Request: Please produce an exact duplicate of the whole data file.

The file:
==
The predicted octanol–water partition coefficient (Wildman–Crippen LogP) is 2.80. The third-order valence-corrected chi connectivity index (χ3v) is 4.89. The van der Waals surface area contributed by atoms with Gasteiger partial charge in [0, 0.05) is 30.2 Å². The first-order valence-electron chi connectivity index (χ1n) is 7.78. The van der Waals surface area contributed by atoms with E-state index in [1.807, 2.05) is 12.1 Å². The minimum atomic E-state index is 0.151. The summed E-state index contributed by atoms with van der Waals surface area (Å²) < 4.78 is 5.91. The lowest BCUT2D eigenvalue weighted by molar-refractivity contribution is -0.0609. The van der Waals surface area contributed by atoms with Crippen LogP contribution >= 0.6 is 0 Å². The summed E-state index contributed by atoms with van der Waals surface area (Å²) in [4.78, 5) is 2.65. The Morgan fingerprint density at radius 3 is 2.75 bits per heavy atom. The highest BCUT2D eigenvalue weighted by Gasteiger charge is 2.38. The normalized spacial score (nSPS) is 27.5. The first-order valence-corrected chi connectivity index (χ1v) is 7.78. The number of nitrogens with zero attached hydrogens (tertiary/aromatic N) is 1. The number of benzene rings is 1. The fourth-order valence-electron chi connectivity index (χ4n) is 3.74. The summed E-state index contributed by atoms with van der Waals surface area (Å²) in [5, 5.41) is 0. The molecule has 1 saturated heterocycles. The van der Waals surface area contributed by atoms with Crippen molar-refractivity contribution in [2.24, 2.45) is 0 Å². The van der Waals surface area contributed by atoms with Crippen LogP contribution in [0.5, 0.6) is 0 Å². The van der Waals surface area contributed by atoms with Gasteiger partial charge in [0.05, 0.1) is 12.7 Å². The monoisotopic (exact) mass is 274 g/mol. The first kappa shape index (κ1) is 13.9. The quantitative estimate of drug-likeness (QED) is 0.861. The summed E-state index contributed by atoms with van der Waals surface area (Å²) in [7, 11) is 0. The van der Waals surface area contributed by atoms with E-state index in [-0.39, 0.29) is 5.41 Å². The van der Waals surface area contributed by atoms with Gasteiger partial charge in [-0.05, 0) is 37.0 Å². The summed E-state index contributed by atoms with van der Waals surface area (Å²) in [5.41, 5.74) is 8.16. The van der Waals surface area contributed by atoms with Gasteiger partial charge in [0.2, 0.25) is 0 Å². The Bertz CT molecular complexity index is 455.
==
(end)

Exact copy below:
The predicted octanol–water partition coefficient (Wildman–Crippen LogP) is 2.80. The third-order valence-corrected chi connectivity index (χ3v) is 4.89. The van der Waals surface area contributed by atoms with Gasteiger partial charge in [0, 0.05) is 30.2 Å². The first-order valence-electron chi connectivity index (χ1n) is 7.78. The van der Waals surface area contributed by atoms with E-state index in [1.807, 2.05) is 12.1 Å². The minimum atomic E-state index is 0.151. The summed E-state index contributed by atoms with van der Waals surface area (Å²) < 4.78 is 5.91. The lowest BCUT2D eigenvalue weighted by molar-refractivity contribution is -0.0609. The van der Waals surface area contributed by atoms with Crippen LogP contribution >= 0.6 is 0 Å². The summed E-state index contributed by atoms with van der Waals surface area (Å²) in [4.78, 5) is 2.65. The Morgan fingerprint density at radius 3 is 2.75 bits per heavy atom. The highest BCUT2D eigenvalue weighted by Gasteiger charge is 2.38. The normalized spacial score (nSPS) is 27.5. The first-order valence-corrected chi connectivity index (χ1v) is 7.78. The number of nitrogens with zero attached hydrogens (tertiary/aromatic N) is 1. The number of benzene rings is 1. The fourth-order valence-electron chi connectivity index (χ4n) is 3.74. The summed E-state index contributed by atoms with van der Waals surface area (Å²) in [5, 5.41) is 0. The molecule has 1 saturated heterocycles. The van der Waals surface area contributed by atoms with Crippen molar-refractivity contribution in [2.24, 2.45) is 0 Å². The van der Waals surface area contributed by atoms with Crippen LogP contribution in [0.5, 0.6) is 0 Å². The van der Waals surface area contributed by atoms with Gasteiger partial charge in [0.05, 0.1) is 12.7 Å². The monoisotopic (exact) mass is 274 g/mol. The first kappa shape index (κ1) is 13.9. The quantitative estimate of drug-likeness (QED) is 0.861. The summed E-state index contributed by atoms with van der Waals surface area (Å²) in [7, 11) is 0. The van der Waals surface area contributed by atoms with E-state index in [-0.39, 0.29) is 5.41 Å². The van der Waals surface area contributed by atoms with Gasteiger partial charge in [-0.05, 0) is 37.0 Å². The summed E-state index contributed by atoms with van der Waals surface area (Å²) in [5.41, 5.74) is 8.16. The van der Waals surface area contributed by atoms with Gasteiger partial charge in [0.2, 0.25) is 0 Å². The Bertz CT molecular complexity index is 455.